arts
Art behaving badly: Highs and lows from the industry's final major event of the year
Updated 7th December 2015
art basel miami 2
Art behaving badly: Highs and lows from the industry's final major event of the year
Janelle Zara is an art and design writer and editor. All opinions expressed are her own.
Art Basel Miami Beach is a bit of a misnomer.
The week long spectacle is attached to the annual December art fair, which just closed its 2015 edition on Sunday, is much less about art than debauchery, or self-promotion -- specifically which guest lists your name is on, your #artselfie prowess, and how many times you've spotted Leonardo di Caprio (sadly, my personal count this year was zero).
"Have you seen anything weird this week?" I asked Mills Moran of L.A. gallery Moran Bondaroff on Friday night, the end of day four, and he chuckled at the question. The answer, of course, was yes.
The specifics, however, of what he saw at the likes of the Fontainebleau, the hotel where his gallery was exhibiting in the NADA art fair, or during dinner at the Shelborne Hotel where a raucous A$AP Mob performed poolside, couldn't possibly be revealed.
The caliber of artwork sold at Art Basel, in tandem with the legendary status of the party scene, has made it the highest attended event of its kind in the Western Hemisphere.
Unsurprisingly, it's always attracted eager participants of all kinds, but this year, without question, was over-saturated, overloaded, and particularly weird.

A bloated Art Basel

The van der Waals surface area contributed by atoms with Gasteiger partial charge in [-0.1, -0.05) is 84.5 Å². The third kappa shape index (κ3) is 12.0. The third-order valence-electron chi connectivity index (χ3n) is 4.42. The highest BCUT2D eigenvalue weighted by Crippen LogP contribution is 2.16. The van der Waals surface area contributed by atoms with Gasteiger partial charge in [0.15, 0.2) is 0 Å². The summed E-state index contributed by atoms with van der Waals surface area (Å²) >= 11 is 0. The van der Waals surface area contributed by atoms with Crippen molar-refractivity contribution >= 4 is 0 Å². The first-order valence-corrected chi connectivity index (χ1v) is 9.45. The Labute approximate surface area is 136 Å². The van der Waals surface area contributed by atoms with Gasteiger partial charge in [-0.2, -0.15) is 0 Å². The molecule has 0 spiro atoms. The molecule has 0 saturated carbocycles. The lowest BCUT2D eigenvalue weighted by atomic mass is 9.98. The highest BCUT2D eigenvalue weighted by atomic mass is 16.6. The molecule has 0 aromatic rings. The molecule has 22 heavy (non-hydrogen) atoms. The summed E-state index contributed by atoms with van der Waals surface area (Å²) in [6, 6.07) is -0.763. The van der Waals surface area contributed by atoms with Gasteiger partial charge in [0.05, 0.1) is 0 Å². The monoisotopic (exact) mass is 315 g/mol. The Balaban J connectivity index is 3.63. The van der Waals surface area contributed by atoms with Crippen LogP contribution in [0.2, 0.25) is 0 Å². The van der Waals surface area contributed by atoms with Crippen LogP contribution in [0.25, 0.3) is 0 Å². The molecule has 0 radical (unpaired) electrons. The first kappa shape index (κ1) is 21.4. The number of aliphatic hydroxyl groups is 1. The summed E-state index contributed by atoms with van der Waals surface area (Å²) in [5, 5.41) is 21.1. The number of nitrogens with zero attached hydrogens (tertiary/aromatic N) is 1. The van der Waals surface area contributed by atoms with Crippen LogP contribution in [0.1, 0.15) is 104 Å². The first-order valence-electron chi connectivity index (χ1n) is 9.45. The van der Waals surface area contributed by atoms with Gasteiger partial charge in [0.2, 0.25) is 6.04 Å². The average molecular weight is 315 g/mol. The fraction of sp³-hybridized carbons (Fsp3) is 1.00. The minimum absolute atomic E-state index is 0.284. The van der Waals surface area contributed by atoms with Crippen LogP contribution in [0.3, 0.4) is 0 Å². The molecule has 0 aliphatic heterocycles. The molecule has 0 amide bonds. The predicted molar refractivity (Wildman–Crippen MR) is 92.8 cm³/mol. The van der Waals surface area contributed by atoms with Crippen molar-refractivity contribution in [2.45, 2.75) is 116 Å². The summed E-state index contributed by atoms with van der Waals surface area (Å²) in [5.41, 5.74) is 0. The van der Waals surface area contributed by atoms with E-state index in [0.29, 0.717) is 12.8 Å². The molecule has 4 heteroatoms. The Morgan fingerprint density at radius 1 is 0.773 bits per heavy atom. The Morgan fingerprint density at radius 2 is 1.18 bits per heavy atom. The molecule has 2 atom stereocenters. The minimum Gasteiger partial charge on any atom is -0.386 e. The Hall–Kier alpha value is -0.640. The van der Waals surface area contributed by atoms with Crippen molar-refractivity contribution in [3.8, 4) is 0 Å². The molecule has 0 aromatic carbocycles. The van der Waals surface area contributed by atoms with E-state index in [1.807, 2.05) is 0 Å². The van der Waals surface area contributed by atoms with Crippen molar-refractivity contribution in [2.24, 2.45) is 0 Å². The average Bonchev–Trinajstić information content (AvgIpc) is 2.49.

This year marked a new high in the number of fringe fairs orbiting around the main event, 20 or so in total, of varying quality.
"There's a lot of bad art being sold out there that doesn't have a future," Nick Korniloff, director of one of the satellite events Art Miami, told me Tuesday on opening night.
Art Basel Miami Beach during the VIP Preview Credit: Gustavo Caballero/Getty Images North America/Getty Images
The locally-grown fair, which carries artworks that range from small, $1,000-works of mid-career artists to multi-million dollar works by the likes of Alexander Calder, Jean-Michel Basquiat, and Damien Hirst, dates back to even before Art Basel's 2002 inauguration in Miami. "Personally, I'd like to see a contraction," Korniloff said.
The more jarring expansion was the glut of events hosted by art-world interlopers: morning Vinyasa yoga with Equinox; burrata flavored soft-serve ice cream by cronut inventor Dominique Ansel; a show of paintings of hamburgers and hot dogs by the actor Adrien Brody.
"The design fair had a Dean & Deluca booth with cheese on it," added New York gallerist Marc Benda during the week's largest design show, Design Miami/, leaving us both perplexed.

After parties and hotel lobbies

With an unprecedented amount of things to look at, the days and nights at Bloated Basel were a battle against both the crowds and elements.
On Tuesday, a mob tried to haggle its way into the opulent new Faena Hotel's opening party, only to be rebuffed by the guest-list wielding girls at the door.